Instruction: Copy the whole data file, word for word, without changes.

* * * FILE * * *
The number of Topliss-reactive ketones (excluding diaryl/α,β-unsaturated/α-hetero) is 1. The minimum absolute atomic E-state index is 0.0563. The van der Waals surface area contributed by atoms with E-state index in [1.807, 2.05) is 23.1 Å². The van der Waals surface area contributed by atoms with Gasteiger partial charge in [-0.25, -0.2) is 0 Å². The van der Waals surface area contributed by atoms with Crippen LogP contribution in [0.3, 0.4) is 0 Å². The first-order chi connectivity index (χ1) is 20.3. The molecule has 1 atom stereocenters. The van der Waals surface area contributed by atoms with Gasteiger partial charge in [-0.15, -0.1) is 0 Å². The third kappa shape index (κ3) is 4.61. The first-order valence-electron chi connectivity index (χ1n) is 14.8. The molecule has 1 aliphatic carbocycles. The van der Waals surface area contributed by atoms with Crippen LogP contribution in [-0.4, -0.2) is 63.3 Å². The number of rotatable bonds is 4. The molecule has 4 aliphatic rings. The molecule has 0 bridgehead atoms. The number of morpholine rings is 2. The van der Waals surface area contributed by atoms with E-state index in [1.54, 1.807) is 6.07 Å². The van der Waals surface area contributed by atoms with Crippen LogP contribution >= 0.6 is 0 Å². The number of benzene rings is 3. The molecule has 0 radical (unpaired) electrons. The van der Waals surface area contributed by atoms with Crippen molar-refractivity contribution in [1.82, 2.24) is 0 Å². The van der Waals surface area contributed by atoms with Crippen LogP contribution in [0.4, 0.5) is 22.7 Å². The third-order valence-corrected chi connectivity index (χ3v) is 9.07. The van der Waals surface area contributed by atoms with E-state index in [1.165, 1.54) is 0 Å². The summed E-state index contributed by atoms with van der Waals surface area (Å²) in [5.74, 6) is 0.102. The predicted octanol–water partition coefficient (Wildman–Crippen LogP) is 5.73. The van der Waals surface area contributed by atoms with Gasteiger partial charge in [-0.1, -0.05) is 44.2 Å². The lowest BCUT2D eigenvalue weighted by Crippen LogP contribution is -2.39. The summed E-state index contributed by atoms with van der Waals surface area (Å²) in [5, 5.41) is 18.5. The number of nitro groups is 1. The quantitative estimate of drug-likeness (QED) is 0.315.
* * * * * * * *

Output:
The number of Topliss-reactive ketones (excluding diaryl/α,β-unsaturated/α-hetero) is 1. The minimum absolute atomic E-state index is 0.0563. The van der Waals surface area contributed by atoms with E-state index in [1.807, 2.05) is 23.1 Å². The van der Waals surface area contributed by atoms with Gasteiger partial charge in [-0.25, -0.2) is 0 Å². The van der Waals surface area contributed by atoms with Crippen LogP contribution in [0.3, 0.4) is 0 Å². The first-order chi connectivity index (χ1) is 20.3. The molecule has 1 atom stereocenters. The van der Waals surface area contributed by atoms with Gasteiger partial charge in [-0.15, -0.1) is 0 Å². The third kappa shape index (κ3) is 4.61. The first-order valence-electron chi connectivity index (χ1n) is 14.8. The molecule has 1 aliphatic carbocycles. The van der Waals surface area contributed by atoms with Crippen LogP contribution in [-0.4, -0.2) is 63.3 Å². The number of rotatable bonds is 4. The molecule has 4 aliphatic rings. The molecule has 0 bridgehead atoms. The number of morpholine rings is 2. The van der Waals surface area contributed by atoms with E-state index in [1.54, 1.807) is 6.07 Å². The van der Waals surface area contributed by atoms with Crippen LogP contribution >= 0.6 is 0 Å². The number of benzene rings is 3. The molecule has 0 radical (unpaired) electrons. The van der Waals surface area contributed by atoms with Crippen molar-refractivity contribution in [1.82, 2.24) is 0 Å². The van der Waals surface area contributed by atoms with Crippen LogP contribution in [0.4, 0.5) is 22.7 Å². The third-order valence-corrected chi connectivity index (χ3v) is 9.07. The van der Waals surface area contributed by atoms with E-state index in [1.165, 1.54) is 0 Å². The summed E-state index contributed by atoms with van der Waals surface area (Å²) in [5.74, 6) is 0.102. The predicted octanol–water partition coefficient (Wildman–Crippen LogP) is 5.73. The van der Waals surface area contributed by atoms with Gasteiger partial charge in [-0.1, -0.05) is 44.2 Å². The lowest BCUT2D eigenvalue weighted by Crippen LogP contribution is -2.39. The summed E-state index contributed by atoms with van der Waals surface area (Å²) in [5, 5.41) is 18.5. The number of nitro groups is 1. The quantitative estimate of drug-likeness (QED) is 0.315.